Film Review: Petites Mains (Striking the Palace)

Film Review: Petites Mains (Striking the Palace)
It may seem ironic for a director of immigrant stock to make a traditional, even primordial kind of French movie like Petites Mains (Striking the Palace). Or maybe not so ironic. Petites Mains (literally “little hands” — basically “the help”) is about the people doing manual labor of the type now labelled “immigrant work”. Here it’s the maintenance staff in a five-star luxury hotel called a palace. But hard physical work still remains, while we’re not yet totally robotized and AI’d, the heart of a nation’s soul. Director Nessim Chikhaoui pulls out the stops on this film social, and the result can sometimes be moralistic, corny, and sentimental, but it works. Wonderfully. The controlling story arc involves, unsurprisingly, a strike. The employees are not striking for vague demands, as sometimes seems the case in France, or for more money and benefits. The workers want to be recognized as workers — to be “internalized”, and not considered as human fodder supplied by anonymous outsourcing companies. On another level, it’s about the employees simply wanting hotel management to talk to them, even if it’s to disagree. The movie resembles Norma Rae, Martin Ritt’s film (with Sally Field) about unionizing a textile plant in the American South. Aside from that film, Hollywood social films (think Nomadland) tend to be fuzzy. French artists (think Zola’s J’Accuse) can be devastatingly direct. At the same time, in not only depicting the plight of the have-nots but trying to appeal to the masses as an audience, such filmmakers are often shameless in providing low-brow entertainment. This is not the middle-class social cinema of Robert Guédiguian or the Dardennes brothers (or Ken Loach in the UK), whose sympathetic, humanistic approach sometimes feels a bit distanced and resigned. Petites Mains.. Michael Crotto – Albertine Productions – Prima Vista Films And so Petites Mains features a plucky young woman, Eva (Lucie Charles-Alfred), who’s had a rough time of it and starts her professional life working at the hotel. It’s partially a device to show, as an older woman teaches her the ropes, the ins-and-outs of how the employees work: paid by the room, strict deadlines, rules about how to look (a woman who’s dyed her hair green is forced to don a wig). Eva, needless to say, meets a handsome young guy (Abdallah Charki) also working at l’Aston, and we follow their rather hoked-up romance. The older woman, Simone (marvelously played by a crusty Corinne Masiero), suffers from a leg problem and is being pushed towards retirement. Cheap labor comes at a steep physical cost: Another employee has also suffered a debilitating injury, and a burnt-out employee whose husband seems to be unemployed must deal with him and her brood of kids on one hand, her desire to join the strike on the other. Fortunately the social soap opera is mixed with heaps of comedy both physical and verbal, as well as numerous feel-good moments. Ms. Charles-Alfred is a very talented young actress with the slightly pudgy good looks of Adele Exarchopoulos or Scarlett Johansson, but with a more vulnerable presence. Her character can show flashes of anger, desperation, determination, coquettishness. She’s an old-fashioned “trouper” who if she could sing could be compared to Selena Gomez or a young Barbra Streisand (her version of an African dance isn’t too bad). Our sympathetic side identifies with her, our experienced side with the hard-nosed get-on-with-it attitude of Simone (with her dollops of exasperation but also concern for others). Petites Mains. Albertine Productions – Prima Vista Films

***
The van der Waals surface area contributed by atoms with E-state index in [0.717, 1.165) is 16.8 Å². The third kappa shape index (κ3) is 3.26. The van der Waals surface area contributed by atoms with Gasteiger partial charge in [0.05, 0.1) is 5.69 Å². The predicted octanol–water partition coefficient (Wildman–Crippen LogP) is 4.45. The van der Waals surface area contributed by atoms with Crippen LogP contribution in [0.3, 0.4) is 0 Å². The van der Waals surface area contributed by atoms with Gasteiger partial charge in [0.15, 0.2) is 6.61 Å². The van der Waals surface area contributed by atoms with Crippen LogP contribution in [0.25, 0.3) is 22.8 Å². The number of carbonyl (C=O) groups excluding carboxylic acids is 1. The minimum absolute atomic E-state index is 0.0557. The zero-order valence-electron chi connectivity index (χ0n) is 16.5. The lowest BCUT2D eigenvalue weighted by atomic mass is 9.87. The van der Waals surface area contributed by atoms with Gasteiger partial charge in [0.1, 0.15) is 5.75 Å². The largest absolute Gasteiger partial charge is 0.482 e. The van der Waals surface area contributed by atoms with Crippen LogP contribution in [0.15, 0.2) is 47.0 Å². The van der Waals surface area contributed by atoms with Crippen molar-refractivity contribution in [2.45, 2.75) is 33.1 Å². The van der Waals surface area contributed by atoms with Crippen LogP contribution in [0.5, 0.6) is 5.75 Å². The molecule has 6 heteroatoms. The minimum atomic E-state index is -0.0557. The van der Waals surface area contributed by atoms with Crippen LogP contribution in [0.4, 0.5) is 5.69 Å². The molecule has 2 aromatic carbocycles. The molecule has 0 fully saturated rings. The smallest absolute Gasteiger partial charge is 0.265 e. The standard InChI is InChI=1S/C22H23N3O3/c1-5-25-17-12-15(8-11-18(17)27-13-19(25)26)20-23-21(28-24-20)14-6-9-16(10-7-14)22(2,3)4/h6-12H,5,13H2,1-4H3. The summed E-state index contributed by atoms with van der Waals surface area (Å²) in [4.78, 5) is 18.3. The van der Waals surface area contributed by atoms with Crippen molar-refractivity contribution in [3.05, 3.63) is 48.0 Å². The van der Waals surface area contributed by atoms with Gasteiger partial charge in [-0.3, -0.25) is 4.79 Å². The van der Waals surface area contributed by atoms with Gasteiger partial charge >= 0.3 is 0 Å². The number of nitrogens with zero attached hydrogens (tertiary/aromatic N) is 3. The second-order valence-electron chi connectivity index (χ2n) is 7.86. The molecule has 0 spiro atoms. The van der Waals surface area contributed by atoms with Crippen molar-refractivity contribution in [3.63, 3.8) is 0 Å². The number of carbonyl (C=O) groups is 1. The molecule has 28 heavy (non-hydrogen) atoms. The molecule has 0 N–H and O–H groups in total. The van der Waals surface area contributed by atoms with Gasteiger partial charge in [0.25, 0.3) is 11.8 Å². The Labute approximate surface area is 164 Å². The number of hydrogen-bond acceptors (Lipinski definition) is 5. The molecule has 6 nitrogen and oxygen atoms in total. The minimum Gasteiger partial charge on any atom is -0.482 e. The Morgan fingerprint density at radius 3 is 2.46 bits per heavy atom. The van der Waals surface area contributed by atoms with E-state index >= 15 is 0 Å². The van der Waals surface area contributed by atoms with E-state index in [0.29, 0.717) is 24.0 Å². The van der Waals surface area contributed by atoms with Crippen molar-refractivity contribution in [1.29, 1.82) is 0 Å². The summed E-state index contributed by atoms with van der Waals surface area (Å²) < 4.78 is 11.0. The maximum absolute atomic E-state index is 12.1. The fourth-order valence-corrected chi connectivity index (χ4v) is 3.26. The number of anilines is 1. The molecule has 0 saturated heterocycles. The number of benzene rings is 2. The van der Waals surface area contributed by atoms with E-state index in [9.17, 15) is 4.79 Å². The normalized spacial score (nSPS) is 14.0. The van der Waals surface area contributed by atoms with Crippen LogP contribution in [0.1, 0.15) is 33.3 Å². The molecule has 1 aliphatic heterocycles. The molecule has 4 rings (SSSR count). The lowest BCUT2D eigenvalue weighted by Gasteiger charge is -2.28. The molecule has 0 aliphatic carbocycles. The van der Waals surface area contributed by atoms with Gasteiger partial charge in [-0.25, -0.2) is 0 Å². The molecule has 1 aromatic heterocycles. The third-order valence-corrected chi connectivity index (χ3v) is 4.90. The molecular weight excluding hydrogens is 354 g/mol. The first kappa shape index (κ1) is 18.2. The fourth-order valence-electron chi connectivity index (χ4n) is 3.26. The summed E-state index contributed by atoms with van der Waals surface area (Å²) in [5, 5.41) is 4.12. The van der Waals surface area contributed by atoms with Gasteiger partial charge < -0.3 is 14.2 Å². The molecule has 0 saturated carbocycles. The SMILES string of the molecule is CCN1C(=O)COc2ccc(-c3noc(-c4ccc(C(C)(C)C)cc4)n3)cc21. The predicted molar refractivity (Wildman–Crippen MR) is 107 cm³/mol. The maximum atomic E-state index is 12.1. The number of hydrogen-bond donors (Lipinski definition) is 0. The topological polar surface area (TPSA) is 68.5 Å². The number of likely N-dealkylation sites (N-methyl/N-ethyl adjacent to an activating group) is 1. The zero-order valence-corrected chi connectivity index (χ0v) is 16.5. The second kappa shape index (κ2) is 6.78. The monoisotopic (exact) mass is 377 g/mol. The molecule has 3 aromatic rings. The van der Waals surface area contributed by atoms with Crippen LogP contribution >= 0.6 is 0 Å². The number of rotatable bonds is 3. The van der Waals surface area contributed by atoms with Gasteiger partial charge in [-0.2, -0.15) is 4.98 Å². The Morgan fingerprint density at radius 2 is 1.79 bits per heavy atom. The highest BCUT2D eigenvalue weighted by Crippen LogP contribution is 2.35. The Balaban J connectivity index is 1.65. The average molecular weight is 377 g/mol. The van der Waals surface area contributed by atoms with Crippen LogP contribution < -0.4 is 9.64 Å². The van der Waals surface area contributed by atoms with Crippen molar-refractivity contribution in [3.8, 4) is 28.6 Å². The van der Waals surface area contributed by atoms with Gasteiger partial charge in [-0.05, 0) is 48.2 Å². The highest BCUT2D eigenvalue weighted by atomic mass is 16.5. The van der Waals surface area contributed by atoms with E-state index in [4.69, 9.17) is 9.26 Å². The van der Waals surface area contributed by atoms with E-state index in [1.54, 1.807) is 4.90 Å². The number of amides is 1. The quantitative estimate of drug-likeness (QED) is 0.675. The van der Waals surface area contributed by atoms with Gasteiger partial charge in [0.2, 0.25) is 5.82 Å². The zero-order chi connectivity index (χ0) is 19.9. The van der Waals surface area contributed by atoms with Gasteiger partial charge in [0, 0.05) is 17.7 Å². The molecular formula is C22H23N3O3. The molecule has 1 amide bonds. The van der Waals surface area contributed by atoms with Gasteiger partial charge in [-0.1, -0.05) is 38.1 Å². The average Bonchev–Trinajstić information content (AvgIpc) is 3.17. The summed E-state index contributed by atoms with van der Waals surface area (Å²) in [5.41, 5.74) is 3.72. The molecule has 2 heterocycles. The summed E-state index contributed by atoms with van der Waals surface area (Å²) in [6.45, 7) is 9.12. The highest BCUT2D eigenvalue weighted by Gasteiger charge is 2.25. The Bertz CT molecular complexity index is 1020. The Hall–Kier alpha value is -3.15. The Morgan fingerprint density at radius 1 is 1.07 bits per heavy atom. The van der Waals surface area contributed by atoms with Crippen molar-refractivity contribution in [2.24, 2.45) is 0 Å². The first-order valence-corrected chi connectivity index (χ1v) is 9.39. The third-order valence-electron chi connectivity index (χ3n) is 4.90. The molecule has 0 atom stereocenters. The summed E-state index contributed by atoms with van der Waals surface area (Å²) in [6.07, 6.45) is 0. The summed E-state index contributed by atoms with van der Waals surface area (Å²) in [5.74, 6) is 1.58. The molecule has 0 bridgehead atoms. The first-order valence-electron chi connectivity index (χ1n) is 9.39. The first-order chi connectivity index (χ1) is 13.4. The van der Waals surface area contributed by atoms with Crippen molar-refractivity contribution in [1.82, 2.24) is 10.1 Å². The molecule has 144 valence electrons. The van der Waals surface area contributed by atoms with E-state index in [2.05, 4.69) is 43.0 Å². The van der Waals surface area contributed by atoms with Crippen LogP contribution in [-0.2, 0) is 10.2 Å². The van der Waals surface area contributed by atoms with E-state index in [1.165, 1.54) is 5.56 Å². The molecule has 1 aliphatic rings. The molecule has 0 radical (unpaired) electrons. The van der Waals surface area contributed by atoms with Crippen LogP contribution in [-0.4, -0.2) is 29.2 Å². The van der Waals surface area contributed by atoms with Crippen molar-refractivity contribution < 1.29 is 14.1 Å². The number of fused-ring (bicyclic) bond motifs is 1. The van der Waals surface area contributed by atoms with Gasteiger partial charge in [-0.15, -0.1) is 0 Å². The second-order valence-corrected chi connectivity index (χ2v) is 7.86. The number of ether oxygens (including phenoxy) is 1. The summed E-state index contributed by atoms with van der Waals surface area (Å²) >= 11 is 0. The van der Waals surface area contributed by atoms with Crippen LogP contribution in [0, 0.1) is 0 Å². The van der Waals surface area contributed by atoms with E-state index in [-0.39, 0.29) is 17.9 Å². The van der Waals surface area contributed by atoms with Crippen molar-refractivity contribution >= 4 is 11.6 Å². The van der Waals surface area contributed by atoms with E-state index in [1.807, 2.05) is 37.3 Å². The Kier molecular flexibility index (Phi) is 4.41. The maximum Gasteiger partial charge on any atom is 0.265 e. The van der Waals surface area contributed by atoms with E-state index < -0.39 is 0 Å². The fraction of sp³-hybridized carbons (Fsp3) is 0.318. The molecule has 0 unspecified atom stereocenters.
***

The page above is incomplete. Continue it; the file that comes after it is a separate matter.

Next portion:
Lead photo credit : Petites Mains.. Michael Crotto - Albertine Productions - Prima Vista Films

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Dimitri Keramitas was born and raised in Connecticut, USA, and was educated at the University of Hartford, Sorbonne, and the University of London, and holds degrees in literature and law. He has lived in Paris for years, and directs a training company and translation agency. In addition, he has worked as a film critic for both print and on-line publications, including Bonjour Paris and France Today. He is a contributing editor to Movies in American History. In addition he is an award-winning writer of fiction, whose stories have been published in many literary journals. He is the director of the creative writing program at WICE, a Paris-based organization. He is also a director at the Paris Alumni Network, an organization linking together several hundred professionals, and is the editor of its newletter. The father of two children, Dimitri not only enjoys Paris living but returning to the US regularly and traveling in Europe and elsewhere.